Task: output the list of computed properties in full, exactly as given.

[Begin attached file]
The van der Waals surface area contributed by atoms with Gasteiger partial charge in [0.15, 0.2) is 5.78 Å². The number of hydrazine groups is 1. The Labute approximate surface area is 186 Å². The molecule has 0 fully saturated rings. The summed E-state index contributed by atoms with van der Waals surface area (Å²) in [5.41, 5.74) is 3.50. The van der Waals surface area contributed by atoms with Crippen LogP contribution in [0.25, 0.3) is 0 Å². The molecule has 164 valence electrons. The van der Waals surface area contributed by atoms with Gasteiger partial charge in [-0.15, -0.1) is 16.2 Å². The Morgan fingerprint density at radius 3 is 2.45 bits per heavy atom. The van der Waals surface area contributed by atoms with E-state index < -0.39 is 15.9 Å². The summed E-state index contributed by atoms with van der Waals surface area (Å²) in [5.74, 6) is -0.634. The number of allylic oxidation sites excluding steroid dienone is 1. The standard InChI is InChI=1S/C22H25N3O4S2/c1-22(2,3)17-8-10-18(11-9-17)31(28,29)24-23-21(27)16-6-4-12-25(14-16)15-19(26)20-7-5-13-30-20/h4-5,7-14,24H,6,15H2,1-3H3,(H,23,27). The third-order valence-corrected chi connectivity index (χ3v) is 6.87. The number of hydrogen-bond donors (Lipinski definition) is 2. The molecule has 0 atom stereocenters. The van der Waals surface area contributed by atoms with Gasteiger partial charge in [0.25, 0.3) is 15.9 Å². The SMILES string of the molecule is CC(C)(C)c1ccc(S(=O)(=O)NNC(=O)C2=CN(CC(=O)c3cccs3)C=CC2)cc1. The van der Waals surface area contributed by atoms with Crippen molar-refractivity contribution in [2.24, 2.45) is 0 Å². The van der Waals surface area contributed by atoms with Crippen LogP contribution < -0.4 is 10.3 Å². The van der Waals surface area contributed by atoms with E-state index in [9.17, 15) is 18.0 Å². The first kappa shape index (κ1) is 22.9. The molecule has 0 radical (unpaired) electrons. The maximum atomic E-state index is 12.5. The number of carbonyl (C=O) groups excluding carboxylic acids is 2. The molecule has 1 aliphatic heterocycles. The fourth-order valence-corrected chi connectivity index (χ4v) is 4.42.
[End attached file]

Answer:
The van der Waals surface area contributed by atoms with Gasteiger partial charge in [0.15, 0.2) is 5.78 Å². The number of hydrazine groups is 1. The Labute approximate surface area is 186 Å². The molecule has 0 fully saturated rings. The summed E-state index contributed by atoms with van der Waals surface area (Å²) in [5.41, 5.74) is 3.50. The van der Waals surface area contributed by atoms with Crippen LogP contribution in [0.25, 0.3) is 0 Å². The molecule has 164 valence electrons. The van der Waals surface area contributed by atoms with Gasteiger partial charge in [-0.15, -0.1) is 16.2 Å². The Morgan fingerprint density at radius 3 is 2.45 bits per heavy atom. The van der Waals surface area contributed by atoms with E-state index < -0.39 is 15.9 Å². The summed E-state index contributed by atoms with van der Waals surface area (Å²) in [5.74, 6) is -0.634. The number of allylic oxidation sites excluding steroid dienone is 1. The standard InChI is InChI=1S/C22H25N3O4S2/c1-22(2,3)17-8-10-18(11-9-17)31(28,29)24-23-21(27)16-6-4-12-25(14-16)15-19(26)20-7-5-13-30-20/h4-5,7-14,24H,6,15H2,1-3H3,(H,23,27). The third-order valence-corrected chi connectivity index (χ3v) is 6.87. The number of hydrogen-bond donors (Lipinski definition) is 2. The molecule has 0 atom stereocenters. The van der Waals surface area contributed by atoms with Gasteiger partial charge in [0.25, 0.3) is 15.9 Å². The SMILES string of the molecule is CC(C)(C)c1ccc(S(=O)(=O)NNC(=O)C2=CN(CC(=O)c3cccs3)C=CC2)cc1. The van der Waals surface area contributed by atoms with Crippen molar-refractivity contribution in [2.24, 2.45) is 0 Å². The van der Waals surface area contributed by atoms with Crippen LogP contribution < -0.4 is 10.3 Å². The van der Waals surface area contributed by atoms with E-state index in [9.17, 15) is 18.0 Å². The first kappa shape index (κ1) is 22.9. The molecule has 0 radical (unpaired) electrons. The maximum atomic E-state index is 12.5. The number of carbonyl (C=O) groups excluding carboxylic acids is 2. The molecule has 1 aliphatic heterocycles. The fourth-order valence-corrected chi connectivity index (χ4v) is 4.42.